A lot of different meanings are put into the new popular meme “Je suis Charlie”, not to forget the counter-reaction “Je ne suis pas Charlie”. Overnight, “Je suis Charlie” has become a symbol of the right to criticize, and to speak out, without fear of reprisals. Some use it as a way to claim “we are not afraid” in the face of terrorism, a sort of “if you want to silence Charlie Hebdo, you will have to silence us all”. Yet, as has been pointed out, those who say “Je suis Charlie” do not necessarily say that to condone every drawing and utterance made by the Charlie Hebdo newspaper, but to defend a “something” that they feel has now been threatened and (variably from one individual to another) to protest against terrorism, against attacks on the press in general, against extremism and racism and/or simply to defend a free society where communities live at peace with each other.

The tenants of “Je ne suis pas Charlie”, also from a range of different stances, remind of the provocative drawings by Charlie Hebdo in order to draw attention to the norms (whether social, legal, political or religious) that should regulate freedom of speech. Some have used it more plainly to remind us that “no, we are not all subversive and provoking cartoonists” – to what some of the “Je suis Charlie” defenders have responded that that doesn’t mean that Charlie Hebdo in any way “asked for it”. Some again have used it in the “spirit” of Charlie Hebdo, to not sacralize the newspaper, but to keep the right to criticize what they did and do even after the attacks.

Another response has been ”Je suis Ahmed”, the name of the police officer shot in the street in front of the Charlie Hebdo premises, or the names of the other victims both to illustrate that “Charlie” the newspaper is not dead, and to remind of and honor the memory of all the victims. “Je suis juif” is used to stand up against the anti-semitism apparent not just in the recent attacks, but in a series of attacks in the recent years. The series of other “Je suis…” are used to defend the diversity of French and European societies, and remind of the importance of the “vivre ensemble” (the knowing how to live together). This is probably where one of the greatest challenges lies ahead.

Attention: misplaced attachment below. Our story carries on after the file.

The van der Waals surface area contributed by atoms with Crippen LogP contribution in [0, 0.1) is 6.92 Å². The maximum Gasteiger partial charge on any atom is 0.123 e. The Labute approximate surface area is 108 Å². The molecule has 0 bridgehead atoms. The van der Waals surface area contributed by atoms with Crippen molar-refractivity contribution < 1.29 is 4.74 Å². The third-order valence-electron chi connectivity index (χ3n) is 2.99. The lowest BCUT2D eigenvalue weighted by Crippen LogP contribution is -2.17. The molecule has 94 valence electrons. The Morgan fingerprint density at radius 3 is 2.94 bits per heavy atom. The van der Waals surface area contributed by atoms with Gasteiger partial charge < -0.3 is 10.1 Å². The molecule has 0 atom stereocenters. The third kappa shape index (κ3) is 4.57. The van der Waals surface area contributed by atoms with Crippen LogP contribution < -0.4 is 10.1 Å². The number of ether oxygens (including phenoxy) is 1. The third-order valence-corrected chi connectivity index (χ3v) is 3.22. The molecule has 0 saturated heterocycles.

Indeed, after the historic day on Sunday, France now faces a lot of crucial questions;

  • How to face the events that have just unfolded, how to prevent future ones from happening, and how to prevent the recent attacks to deepen the existing or create new internal fractures?
  • How can the socio-political context allowing such attacks to take place be understood, without resorting to stigmatization and discrimination?
  • How can the recent events be the starting point of a better social and integration policy, notably in the banlieues, rather than lead to increased disenfranchisement for a large part of the population?
  • How can France and Europe define the appropriate security responses, without building hyper-securitized societies and taking us several years back by reinstating internal border controls?
  • How can France, and Europe, learn from the American experiences, without reproducing the same mistakes?
  • How can we protect the freedoms which were branded so high during this last Sunday in Paris, without at the same time reducing the freedom of movement, of thought and of speech (for some or everyone) and the sense of living in open societies with equal rights for everyone?